If you hang out with a loser, you are a loser?Edit
It should be correctly quoted: "I've always said, if you hang out with losers, you become a loser. And that's what's happened to you, Alex". -> http://en.wikipedia.org/wiki/The_Apprentice_3
This page is ridiculous. They cite FAIR as the source for racists comments by Trump. FAIR is a far left hate group that cannot be trusted for directions to a gas station. 22.214.171.124 03:22, 6 June 2011 (UTC)
-  FAIR is meticulously accurate, and Trump not only has not disputed the quotes, he himself told Playboy, "The stuff O'Donnell wrote about me is probably true." — Robin Lionheart 22:55, 6 June 2011 (UTC)
FAIR is a joke, not accurate in the least. They, like Media Matters serve only to attack by taking words out of context. They are only a mouthpiece for far-left wackadoos. 126.96.36.199 20:32, 13 June 2011 (UTC)
- What's your best example of an inaccurate quote by FAIR (assuming you have any at all)?
- You can become an editor here too, anonymous namecaller. If you find an inaccurate quote on this wiki, then cite a reliable source and correct it. If more context would make a quote on this wiki mean something different, then cite a reliable source and provide it. — Robin Lionheart 17:14, 15 June 2011 (UTC)
The quotes you published are perfect examples. Trump never said the quotes regarding blacks were "probably true." He was speaking of the book in general. There is no proof he actually said and FAIR is not considered reliable. The book, "The Way Things Aren't" by FAIR about Rush Limbaugh, was full of inaccuracies and half truths. For example they took Limbaugh to task for saying that there is more forest land today than when Columbus arrived. That was a quote taken out of context. That is just one example,; do the research. My point is that FAIR would not be considered a reliable source by anyone except on some wiki site because they traffic in far left politics, lies, and quotes taken out of context. You might as well be quoting Media Matters, who would not be considered a reliable source either. You are going to have to do much better than that if you want anyone to take you seriously. Do some research before you post instead of trying to look for something that matches your political beliefs and posting it, regardless of the source. 188.8.131.52 03:35, 20 June 2011 (UTC)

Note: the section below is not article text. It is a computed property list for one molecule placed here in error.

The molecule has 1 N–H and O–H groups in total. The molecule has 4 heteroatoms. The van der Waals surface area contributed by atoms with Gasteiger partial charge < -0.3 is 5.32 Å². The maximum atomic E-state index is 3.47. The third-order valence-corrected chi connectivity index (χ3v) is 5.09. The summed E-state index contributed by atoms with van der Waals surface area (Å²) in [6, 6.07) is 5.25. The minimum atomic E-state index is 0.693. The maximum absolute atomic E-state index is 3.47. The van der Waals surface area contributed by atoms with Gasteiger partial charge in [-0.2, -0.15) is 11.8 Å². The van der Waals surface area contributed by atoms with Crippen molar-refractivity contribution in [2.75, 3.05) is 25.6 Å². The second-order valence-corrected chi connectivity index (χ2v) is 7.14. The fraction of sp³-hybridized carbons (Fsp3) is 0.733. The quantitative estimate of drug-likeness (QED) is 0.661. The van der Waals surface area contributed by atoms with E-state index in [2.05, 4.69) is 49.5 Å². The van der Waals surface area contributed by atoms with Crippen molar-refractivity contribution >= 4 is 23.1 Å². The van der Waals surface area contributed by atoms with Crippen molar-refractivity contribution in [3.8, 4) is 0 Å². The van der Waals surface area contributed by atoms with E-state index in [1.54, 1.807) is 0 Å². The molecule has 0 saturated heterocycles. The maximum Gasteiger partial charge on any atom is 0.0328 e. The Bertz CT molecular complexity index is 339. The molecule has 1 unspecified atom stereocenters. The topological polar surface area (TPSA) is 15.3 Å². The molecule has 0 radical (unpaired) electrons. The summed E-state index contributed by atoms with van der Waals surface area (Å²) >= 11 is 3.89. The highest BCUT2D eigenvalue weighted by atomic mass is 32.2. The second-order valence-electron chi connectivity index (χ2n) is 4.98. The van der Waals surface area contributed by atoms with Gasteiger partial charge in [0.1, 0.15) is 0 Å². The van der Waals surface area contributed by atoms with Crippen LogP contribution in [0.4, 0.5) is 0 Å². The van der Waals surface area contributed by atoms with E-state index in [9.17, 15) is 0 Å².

- Okay, so your best example is FAIR's book The Way Things Aren't: Rush Limbaugh's Reign of Error citing Rush Limbaugh saying "We have more acreage of forest land in the United States today than we did at the time the Constitution was written." on his radio show on 1994-02-18 (when according to the US Forest Service, the opposite is true). What additional context do you think that quote needs? (You will also want to provide it on the Rush Limbaugh page where I've just added that quotation.) — Robin Lionheart 18:49, 20 June 2011 (UTC)
I've done what I set out to do here, which is expose the fact that you used a poor source to further your political beliefs. Nobody but a far left wackodoo would even try to put FAIR as a source. I've proved my point. Don't worry little fella, nobody is going to delete your quote; but they will see why you put it here. You wanted to portray him as a racist, when the opposite is true; shown by his life and words. You should be ashamed. I am done here as I have accomplished my goal. Good luck to you. STUDY and LEARN. 184.108.40.206 22:40, 24 June 2011 (UTC)
- To prove your point, you had to back up your charges that FAIR is "not accurate in the least" and traffics in "lies" and "quotes taken out of context". Since you did not, your victory lap seems premature. However, you may have accomplished your goal, if your goal was to anonymously wage an unsubstantiated smear campaign. Should you ever have anything of substance to say challenging a quote here, do come back and share it. — Robin Lionheart 02:09, 25 June 2011 (UTC)